Ebong Udoma

Senior reporter

As WSHU Public Radio’s award-winning senior political reporter, Ebong Udoma draws on his extensive tenure to delve deep into state politics during a major election year. In addition to providing long-form reports and features for WSHU, he regularly contributes spot news to NPR, and has worked at the NPR National News Desk as part of NPR’s diversity initiative.

Ebong has covered presidential visits and high profile political races such as former wrestling executive Linda McMahon's two unsuccessful bids for the U.S. Senate. He has also reported on several state and municipal corruption trials in Connecticut, including one that led to the resignation of former Governor John Rowland. Ebong keenly follows developments with Native American tribes in Connecticut and produced an award-winning feature on the Mashantucket Pequot Tribal Nation.

Ebong recently returned from his native Nigeria, where he spent a year helping to establish the international media network Gotel Africa. During his time there, he trained and managed local reporters and covered major stories, such as the presidential election in Nigeria and the government’s offensive against Boko Haram.

Prior to joining WSHU in 1994, Ebong was an award-winning reporter with the Connecticut Post. He also covered political transitions in Nigeria in 1993 and 1999 for Pacifica Network News.

Ways to Connect

Susan Haigh / AP

UConn political scientist Ron Schurin says the results of Tuesday’s municipal elections in Connecticut fit a national pattern. Schurin says reliably Republican suburbs were won by Democrats because many people, disheartened by Republican President Donald Trump, are getting involved in local politics.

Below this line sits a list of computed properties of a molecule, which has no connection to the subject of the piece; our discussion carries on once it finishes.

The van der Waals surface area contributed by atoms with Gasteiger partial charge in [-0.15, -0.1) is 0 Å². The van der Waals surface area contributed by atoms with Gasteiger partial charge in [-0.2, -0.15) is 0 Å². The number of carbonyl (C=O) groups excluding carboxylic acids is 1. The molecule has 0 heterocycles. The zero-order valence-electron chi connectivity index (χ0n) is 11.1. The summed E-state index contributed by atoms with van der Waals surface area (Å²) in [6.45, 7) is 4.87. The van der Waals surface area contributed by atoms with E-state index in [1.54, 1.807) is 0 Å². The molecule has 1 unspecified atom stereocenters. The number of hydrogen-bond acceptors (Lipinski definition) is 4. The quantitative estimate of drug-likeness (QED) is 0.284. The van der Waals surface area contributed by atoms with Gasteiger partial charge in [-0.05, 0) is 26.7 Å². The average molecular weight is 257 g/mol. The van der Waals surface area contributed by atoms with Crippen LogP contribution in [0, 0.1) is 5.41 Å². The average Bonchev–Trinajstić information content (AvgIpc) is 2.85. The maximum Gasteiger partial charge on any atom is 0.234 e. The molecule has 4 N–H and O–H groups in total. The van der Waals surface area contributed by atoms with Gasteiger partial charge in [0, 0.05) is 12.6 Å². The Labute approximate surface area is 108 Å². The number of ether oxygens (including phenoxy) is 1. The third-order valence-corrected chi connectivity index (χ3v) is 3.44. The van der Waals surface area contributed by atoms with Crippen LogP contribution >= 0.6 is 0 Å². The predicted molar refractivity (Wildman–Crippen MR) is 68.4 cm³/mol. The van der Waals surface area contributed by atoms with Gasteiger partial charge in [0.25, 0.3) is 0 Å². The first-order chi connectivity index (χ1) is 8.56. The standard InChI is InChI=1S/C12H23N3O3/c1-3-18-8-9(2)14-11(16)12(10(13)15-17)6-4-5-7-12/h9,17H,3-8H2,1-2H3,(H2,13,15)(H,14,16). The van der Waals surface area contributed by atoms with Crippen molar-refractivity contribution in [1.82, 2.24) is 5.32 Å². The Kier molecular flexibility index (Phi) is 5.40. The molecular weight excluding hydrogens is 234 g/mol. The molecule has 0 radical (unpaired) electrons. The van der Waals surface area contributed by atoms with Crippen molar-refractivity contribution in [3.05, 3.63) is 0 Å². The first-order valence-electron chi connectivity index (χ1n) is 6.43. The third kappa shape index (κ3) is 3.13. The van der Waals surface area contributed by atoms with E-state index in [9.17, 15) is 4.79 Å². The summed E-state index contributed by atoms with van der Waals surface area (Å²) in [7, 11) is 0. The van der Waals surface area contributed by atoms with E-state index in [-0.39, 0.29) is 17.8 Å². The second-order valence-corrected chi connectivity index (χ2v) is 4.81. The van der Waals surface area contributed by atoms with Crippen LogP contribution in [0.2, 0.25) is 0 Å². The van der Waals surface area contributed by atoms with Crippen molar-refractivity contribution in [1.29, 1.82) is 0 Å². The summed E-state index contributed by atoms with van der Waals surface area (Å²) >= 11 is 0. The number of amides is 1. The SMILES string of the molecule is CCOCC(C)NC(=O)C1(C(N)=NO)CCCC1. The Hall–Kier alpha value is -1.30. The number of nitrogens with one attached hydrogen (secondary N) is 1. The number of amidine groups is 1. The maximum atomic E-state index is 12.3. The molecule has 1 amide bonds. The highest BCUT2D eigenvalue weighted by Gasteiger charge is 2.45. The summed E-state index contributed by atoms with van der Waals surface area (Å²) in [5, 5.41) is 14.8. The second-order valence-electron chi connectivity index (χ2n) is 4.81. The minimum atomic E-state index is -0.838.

Anthony Moaton

Former New York Times correspondent and Westport, Connecticut, resident Jarret Liotta has a new documentary, Community & Country: A Spirit of Service, which looks at three generations of veterans in Westport. 

Alexander F. Yuan / AP

Municipal elections are being held around the region on Tuesday.

In Connecticut, city and town candidates range from mayor to school board.

Voter turnout for off-year municipal elections is typically low, roughly about 30 percent, but Connecticut Secretary of the State Denise Merrill says this year could be different because of strong interests in some of the races, including mayoral races in New Haven and New Britain.

Bob Child / AP

President Donald Trump has picked John Durham to be Connecticut’s next U.S. attorney. Durham is a veteran federal prosecutor, who helped convict corrupt FBI agents in Boston.

Jessica Hill / AP

On Tuesday Connecticut Governor Dannel Malloy signed a bipartisan state budget agreement into law.

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